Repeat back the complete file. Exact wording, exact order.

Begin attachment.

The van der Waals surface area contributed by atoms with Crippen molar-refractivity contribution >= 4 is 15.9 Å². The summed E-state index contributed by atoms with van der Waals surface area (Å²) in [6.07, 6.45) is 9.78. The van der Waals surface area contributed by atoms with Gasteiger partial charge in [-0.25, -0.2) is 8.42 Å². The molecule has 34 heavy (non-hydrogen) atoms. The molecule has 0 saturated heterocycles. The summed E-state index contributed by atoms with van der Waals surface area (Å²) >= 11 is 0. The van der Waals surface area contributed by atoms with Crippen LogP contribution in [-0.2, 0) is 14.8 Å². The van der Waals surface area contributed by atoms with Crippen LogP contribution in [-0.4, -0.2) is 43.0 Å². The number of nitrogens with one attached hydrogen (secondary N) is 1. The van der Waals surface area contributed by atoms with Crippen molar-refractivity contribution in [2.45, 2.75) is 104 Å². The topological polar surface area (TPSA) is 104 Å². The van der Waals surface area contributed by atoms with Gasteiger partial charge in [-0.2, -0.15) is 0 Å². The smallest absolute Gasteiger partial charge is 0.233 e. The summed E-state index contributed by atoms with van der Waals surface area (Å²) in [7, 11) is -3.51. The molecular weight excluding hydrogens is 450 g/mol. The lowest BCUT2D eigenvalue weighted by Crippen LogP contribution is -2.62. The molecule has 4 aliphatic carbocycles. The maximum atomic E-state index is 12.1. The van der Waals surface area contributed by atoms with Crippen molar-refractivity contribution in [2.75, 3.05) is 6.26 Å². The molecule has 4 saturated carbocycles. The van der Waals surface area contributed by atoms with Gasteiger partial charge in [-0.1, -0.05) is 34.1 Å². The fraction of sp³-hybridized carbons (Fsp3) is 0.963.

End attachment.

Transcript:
The van der Waals surface area contributed by atoms with Crippen molar-refractivity contribution >= 4 is 15.9 Å². The summed E-state index contributed by atoms with van der Waals surface area (Å²) in [6.07, 6.45) is 9.78. The van der Waals surface area contributed by atoms with Gasteiger partial charge in [-0.25, -0.2) is 8.42 Å². The molecule has 34 heavy (non-hydrogen) atoms. The molecule has 0 saturated heterocycles. The summed E-state index contributed by atoms with van der Waals surface area (Å²) >= 11 is 0. The van der Waals surface area contributed by atoms with Crippen LogP contribution in [-0.2, 0) is 14.8 Å². The van der Waals surface area contributed by atoms with Crippen LogP contribution in [-0.4, -0.2) is 43.0 Å². The number of nitrogens with one attached hydrogen (secondary N) is 1. The van der Waals surface area contributed by atoms with Crippen molar-refractivity contribution in [2.45, 2.75) is 104 Å². The topological polar surface area (TPSA) is 104 Å². The van der Waals surface area contributed by atoms with Gasteiger partial charge in [-0.2, -0.15) is 0 Å². The smallest absolute Gasteiger partial charge is 0.233 e. The summed E-state index contributed by atoms with van der Waals surface area (Å²) in [7, 11) is -3.51. The molecular weight excluding hydrogens is 450 g/mol. The lowest BCUT2D eigenvalue weighted by Crippen LogP contribution is -2.62. The molecule has 4 aliphatic carbocycles. The maximum atomic E-state index is 12.1. The van der Waals surface area contributed by atoms with Crippen molar-refractivity contribution in [2.75, 3.05) is 6.26 Å². The molecule has 4 saturated carbocycles. The van der Waals surface area contributed by atoms with Gasteiger partial charge in [-0.1, -0.05) is 34.1 Å². The fraction of sp³-hybridized carbons (Fsp3) is 0.963.